2

I'm writing a library to deal with a binary format.

I have a struct with array vars, that I would like to keep for documentation purposes.

I need also to seek and tell from the input slice of bytes.

Some pseudocode:

type foo struct {
    boo [5]byte
    coo [3]byte
}

func main() {

    // input is a []byte full of datas, read from a file

    var bar foo

    // Here i need something that writes 5 bytes to bar.foo from input
    bar.foo = somefunc(input, numberOfFoo) // ???
    // I need also tell() and seek()
    input.seek(n)

}

How can I do that with a single function?

3

Operating on byte slice input

You may use the builtin copy() to copy bytes from a source slice into a destination. If you have an array, slice it to obtain a slice, e.g. bar.boo[:]. To seek, just use a different offset in the source slice, also by reslicing it, e.g. input[startPos:].

For example:

input := []byte{1, 2, 3, 4, 5, 0, 0, 8, 9, 10}

var bar foo
copy(bar.boo[:], input)

// Skip 2 bytes, seek to the 8th byte:
input = input[7:]

copy(bar.coo[:], input)

fmt.Printf("%+v", bar)

Output (try it on the Go Playground):

{boo:[1 2 3 4 5] coo:[8 9 10]}

Creating a ReadSeeker

Another option is to wrap your input byte slice into an io.ReadSeeker such as bytes.Reader, then you can read from it.

For example:

input := []byte{1, 2, 3, 4, 5, 0, 0, 8, 9, 10}
r := bytes.NewReader(input)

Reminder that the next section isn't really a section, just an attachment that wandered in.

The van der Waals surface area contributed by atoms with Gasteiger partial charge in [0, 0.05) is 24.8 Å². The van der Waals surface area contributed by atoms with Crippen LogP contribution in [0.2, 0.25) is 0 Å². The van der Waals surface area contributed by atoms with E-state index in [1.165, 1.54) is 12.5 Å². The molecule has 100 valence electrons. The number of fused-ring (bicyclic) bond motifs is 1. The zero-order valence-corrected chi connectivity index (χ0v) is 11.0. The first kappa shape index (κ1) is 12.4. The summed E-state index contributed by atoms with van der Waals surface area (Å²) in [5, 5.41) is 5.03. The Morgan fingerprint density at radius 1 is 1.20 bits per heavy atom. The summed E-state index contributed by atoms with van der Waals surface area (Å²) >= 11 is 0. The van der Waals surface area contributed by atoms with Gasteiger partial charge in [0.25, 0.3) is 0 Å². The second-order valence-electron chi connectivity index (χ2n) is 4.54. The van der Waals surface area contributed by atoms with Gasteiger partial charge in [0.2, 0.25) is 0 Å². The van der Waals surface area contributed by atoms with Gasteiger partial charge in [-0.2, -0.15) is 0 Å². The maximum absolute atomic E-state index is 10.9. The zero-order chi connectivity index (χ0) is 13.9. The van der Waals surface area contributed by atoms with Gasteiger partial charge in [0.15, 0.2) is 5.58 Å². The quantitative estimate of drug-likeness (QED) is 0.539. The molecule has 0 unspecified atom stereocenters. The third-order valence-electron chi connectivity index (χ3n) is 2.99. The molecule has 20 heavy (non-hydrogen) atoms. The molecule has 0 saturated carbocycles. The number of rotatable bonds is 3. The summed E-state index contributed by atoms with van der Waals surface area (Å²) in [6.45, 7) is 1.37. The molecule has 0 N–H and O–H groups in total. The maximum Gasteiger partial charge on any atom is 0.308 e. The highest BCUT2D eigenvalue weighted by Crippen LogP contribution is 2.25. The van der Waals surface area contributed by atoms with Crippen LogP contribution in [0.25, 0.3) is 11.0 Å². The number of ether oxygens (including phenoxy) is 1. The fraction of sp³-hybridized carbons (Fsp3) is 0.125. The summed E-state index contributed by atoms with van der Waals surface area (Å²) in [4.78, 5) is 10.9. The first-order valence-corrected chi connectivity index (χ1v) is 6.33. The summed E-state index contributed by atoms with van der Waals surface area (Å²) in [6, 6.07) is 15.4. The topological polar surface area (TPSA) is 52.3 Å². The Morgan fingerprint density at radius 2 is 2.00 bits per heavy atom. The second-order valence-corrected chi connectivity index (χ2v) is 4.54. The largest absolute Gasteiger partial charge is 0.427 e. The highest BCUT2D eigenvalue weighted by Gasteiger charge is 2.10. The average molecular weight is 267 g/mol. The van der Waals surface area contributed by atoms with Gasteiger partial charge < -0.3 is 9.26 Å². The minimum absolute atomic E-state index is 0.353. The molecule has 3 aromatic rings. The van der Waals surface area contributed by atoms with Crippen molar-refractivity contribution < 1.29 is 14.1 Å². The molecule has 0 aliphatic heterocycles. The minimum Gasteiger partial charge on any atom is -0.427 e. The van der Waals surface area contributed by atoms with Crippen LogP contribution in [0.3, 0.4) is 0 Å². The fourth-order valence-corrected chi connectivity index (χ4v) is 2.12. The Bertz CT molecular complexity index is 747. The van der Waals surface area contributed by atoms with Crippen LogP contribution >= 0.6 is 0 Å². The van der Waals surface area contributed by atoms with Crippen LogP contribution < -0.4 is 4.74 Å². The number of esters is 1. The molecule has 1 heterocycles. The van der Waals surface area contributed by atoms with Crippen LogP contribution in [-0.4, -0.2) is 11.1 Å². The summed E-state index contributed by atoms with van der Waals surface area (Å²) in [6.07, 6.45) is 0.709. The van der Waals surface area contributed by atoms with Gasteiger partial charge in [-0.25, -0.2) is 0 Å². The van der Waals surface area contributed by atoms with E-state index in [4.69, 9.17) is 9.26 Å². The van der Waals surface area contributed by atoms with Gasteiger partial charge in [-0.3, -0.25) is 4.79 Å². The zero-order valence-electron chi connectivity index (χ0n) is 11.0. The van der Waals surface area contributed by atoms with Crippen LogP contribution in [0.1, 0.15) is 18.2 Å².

var bar foo
if _, err := io.ReadFull(r, bar.boo[:]); err != nil {
    panic(err)
}

// Skip 2 bytes, seek to the 8th byte:
if _, err := r.Seek(7, io.SeekStart); err != nil {
    panic(err)
}

if _, err := io.ReadFull(r, bar.coo[:]); err != nil {
    panic(err)
}

fmt.Printf("%+v", bar)

Output is the same, try it on the Go Playground.

Using encoding/binary

Yet another solution would be to use encoding/binary to read your whole struct in one step.

In order to do this, we need to export the fields, and we have to insert an anonymous or blank field that covers the skipped bytes:

type foo struct {
    Boo [5]byte
    _   [2]byte // don't care
    Coo [3]byte
}

Having the above type, we can read all of it in one step like this:

input := []byte{1, 2, 3, 4, 5, 0, 0, 8, 9, 10}
r := bytes.NewReader(input)

var bar foo
if err := binary.Read(r, binary.LittleEndian, &bar); err != nil {
    panic(err)
}

fmt.Printf("%+v", bar)

Output is similar, except that it also displays the anonymous field (try it on the Go Playground):

{Boo:[1 2 3 4 5] _:[0 0] Coo:[8 9 10]}

See related answer: Why use arrays instead of slices?

Reading directly from the original file

You mentioned your input slice is from reading a file. Note that you do not need to read the file prior, as os.File implements io.Reader, even io.ReadSeeker, which means you can read from it directly, see the Creating a ReadSeeker section. You can also directly apply the encoding/binary solution, as we used a reader in that solution too.

  • You are great, man. Thanks, very instructive! – Blallo Nov 22 '18 at 13:44
  • 1
    @Blallo Also see last section: you can read directly from the file, you do not need to read its content prior. – icza Nov 22 '18 at 14:04
  • Exactly what i was googling right now, thanks man! – Blallo Nov 22 '18 at 14:16

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